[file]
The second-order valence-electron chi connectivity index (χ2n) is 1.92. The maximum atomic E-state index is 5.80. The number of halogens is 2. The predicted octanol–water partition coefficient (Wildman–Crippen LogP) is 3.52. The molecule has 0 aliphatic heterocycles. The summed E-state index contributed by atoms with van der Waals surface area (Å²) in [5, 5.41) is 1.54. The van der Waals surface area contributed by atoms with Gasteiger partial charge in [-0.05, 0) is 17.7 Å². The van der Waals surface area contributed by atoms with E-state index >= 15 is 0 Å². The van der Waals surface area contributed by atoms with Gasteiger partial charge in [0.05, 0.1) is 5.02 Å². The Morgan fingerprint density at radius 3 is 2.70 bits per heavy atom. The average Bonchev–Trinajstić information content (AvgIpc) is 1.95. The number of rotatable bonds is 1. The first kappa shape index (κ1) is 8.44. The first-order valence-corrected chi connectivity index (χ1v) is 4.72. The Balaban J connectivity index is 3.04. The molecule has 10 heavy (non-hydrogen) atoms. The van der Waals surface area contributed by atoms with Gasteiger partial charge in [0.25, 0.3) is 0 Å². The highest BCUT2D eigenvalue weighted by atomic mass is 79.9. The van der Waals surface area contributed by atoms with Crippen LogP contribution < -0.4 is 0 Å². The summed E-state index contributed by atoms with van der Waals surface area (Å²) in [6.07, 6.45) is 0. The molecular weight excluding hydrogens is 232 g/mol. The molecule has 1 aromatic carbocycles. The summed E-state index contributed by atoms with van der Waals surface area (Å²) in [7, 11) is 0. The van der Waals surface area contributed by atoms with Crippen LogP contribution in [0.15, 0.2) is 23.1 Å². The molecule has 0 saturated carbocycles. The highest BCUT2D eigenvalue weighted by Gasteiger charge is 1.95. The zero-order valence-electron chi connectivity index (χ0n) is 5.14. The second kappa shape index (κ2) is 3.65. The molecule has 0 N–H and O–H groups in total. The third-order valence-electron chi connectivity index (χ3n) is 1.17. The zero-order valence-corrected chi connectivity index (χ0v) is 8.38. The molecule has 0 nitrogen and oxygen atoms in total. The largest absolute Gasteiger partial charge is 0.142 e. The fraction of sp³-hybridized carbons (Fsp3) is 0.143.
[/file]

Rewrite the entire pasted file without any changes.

The second-order valence-electron chi connectivity index (χ2n) is 1.92. The maximum atomic E-state index is 5.80. The number of halogens is 2. The predicted octanol–water partition coefficient (Wildman–Crippen LogP) is 3.52. The molecule has 0 aliphatic heterocycles. The summed E-state index contributed by atoms with van der Waals surface area (Å²) in [5, 5.41) is 1.54. The van der Waals surface area contributed by atoms with Gasteiger partial charge in [-0.05, 0) is 17.7 Å². The van der Waals surface area contributed by atoms with E-state index >= 15 is 0 Å². The van der Waals surface area contributed by atoms with Gasteiger partial charge in [0.05, 0.1) is 5.02 Å². The Morgan fingerprint density at radius 3 is 2.70 bits per heavy atom. The average Bonchev–Trinajstić information content (AvgIpc) is 1.95. The number of rotatable bonds is 1. The first kappa shape index (κ1) is 8.44. The first-order valence-corrected chi connectivity index (χ1v) is 4.72. The Balaban J connectivity index is 3.04. The molecule has 10 heavy (non-hydrogen) atoms. The van der Waals surface area contributed by atoms with Gasteiger partial charge in [0.25, 0.3) is 0 Å². The highest BCUT2D eigenvalue weighted by atomic mass is 79.9. The van der Waals surface area contributed by atoms with Crippen LogP contribution < -0.4 is 0 Å². The summed E-state index contributed by atoms with van der Waals surface area (Å²) in [6.07, 6.45) is 0. The molecular weight excluding hydrogens is 232 g/mol. The molecule has 1 aromatic carbocycles. The summed E-state index contributed by atoms with van der Waals surface area (Å²) in [7, 11) is 0. The van der Waals surface area contributed by atoms with Crippen LogP contribution in [0.15, 0.2) is 23.1 Å². The molecule has 0 saturated carbocycles. The highest BCUT2D eigenvalue weighted by Gasteiger charge is 1.95. The zero-order valence-electron chi connectivity index (χ0n) is 5.14. The second kappa shape index (κ2) is 3.65. The molecule has 0 N–H and O–H groups in total. The third-order valence-electron chi connectivity index (χ3n) is 1.17. The zero-order valence-corrected chi connectivity index (χ0v) is 8.38. The molecule has 0 nitrogen and oxygen atoms in total. The largest absolute Gasteiger partial charge is 0.142 e. The fraction of sp³-hybridized carbons (Fsp3) is 0.143.